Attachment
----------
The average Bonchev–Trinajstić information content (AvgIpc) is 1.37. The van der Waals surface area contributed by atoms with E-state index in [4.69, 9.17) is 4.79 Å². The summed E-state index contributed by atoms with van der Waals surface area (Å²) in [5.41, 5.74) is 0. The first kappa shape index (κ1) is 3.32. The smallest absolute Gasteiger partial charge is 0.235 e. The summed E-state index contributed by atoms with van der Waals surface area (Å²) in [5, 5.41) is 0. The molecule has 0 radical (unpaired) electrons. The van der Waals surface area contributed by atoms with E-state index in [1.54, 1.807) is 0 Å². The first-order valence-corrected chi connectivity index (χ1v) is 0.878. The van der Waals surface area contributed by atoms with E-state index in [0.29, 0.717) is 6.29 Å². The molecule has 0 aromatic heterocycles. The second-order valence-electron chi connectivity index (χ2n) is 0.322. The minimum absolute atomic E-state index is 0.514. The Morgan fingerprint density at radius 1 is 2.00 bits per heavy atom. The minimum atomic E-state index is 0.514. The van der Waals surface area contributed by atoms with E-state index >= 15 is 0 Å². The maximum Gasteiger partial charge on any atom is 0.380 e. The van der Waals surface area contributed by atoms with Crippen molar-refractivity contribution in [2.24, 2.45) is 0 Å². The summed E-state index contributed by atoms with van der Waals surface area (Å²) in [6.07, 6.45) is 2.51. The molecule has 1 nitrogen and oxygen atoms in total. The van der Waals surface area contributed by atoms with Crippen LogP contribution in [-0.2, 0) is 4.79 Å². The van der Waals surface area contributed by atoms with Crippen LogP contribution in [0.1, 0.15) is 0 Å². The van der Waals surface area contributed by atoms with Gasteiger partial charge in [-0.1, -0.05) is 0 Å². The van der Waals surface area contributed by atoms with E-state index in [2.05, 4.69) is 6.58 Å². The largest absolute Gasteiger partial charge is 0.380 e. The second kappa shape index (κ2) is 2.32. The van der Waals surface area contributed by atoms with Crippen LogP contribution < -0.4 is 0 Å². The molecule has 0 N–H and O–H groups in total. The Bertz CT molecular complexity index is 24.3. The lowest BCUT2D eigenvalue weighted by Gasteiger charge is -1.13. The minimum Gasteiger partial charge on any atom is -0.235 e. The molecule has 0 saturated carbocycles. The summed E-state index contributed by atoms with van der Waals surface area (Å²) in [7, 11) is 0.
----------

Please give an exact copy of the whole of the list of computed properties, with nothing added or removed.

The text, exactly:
The average Bonchev–Trinajstić information content (AvgIpc) is 1.37. The van der Waals surface area contributed by atoms with E-state index in [4.69, 9.17) is 4.79 Å². The summed E-state index contributed by atoms with van der Waals surface area (Å²) in [5.41, 5.74) is 0. The first kappa shape index (κ1) is 3.32. The smallest absolute Gasteiger partial charge is 0.235 e. The summed E-state index contributed by atoms with van der Waals surface area (Å²) in [5, 5.41) is 0. The molecule has 0 radical (unpaired) electrons. The van der Waals surface area contributed by atoms with E-state index in [1.54, 1.807) is 0 Å². The first-order valence-corrected chi connectivity index (χ1v) is 0.878. The van der Waals surface area contributed by atoms with E-state index in [0.29, 0.717) is 6.29 Å². The molecule has 0 aromatic heterocycles. The second-order valence-electron chi connectivity index (χ2n) is 0.322. The minimum absolute atomic E-state index is 0.514. The Morgan fingerprint density at radius 1 is 2.00 bits per heavy atom. The minimum atomic E-state index is 0.514. The van der Waals surface area contributed by atoms with E-state index >= 15 is 0 Å². The maximum Gasteiger partial charge on any atom is 0.380 e. The van der Waals surface area contributed by atoms with Crippen molar-refractivity contribution in [2.24, 2.45) is 0 Å². The summed E-state index contributed by atoms with van der Waals surface area (Å²) in [6.07, 6.45) is 2.51. The molecule has 1 nitrogen and oxygen atoms in total. The van der Waals surface area contributed by atoms with Crippen LogP contribution in [-0.2, 0) is 4.79 Å². The van der Waals surface area contributed by atoms with Crippen LogP contribution in [0.1, 0.15) is 0 Å². The van der Waals surface area contributed by atoms with Gasteiger partial charge in [-0.1, -0.05) is 0 Å². The van der Waals surface area contributed by atoms with E-state index in [2.05, 4.69) is 6.58 Å². The largest absolute Gasteiger partial charge is 0.380 e. The second kappa shape index (κ2) is 2.32. The van der Waals surface area contributed by atoms with Crippen LogP contribution < -0.4 is 0 Å². The molecule has 0 N–H and O–H groups in total. The Bertz CT molecular complexity index is 24.3. The lowest BCUT2D eigenvalue weighted by Gasteiger charge is -1.13. The minimum Gasteiger partial charge on any atom is -0.235 e. The molecule has 0 saturated carbocycles. The summed E-state index contributed by atoms with van der Waals surface area (Å²) in [7, 11) is 0.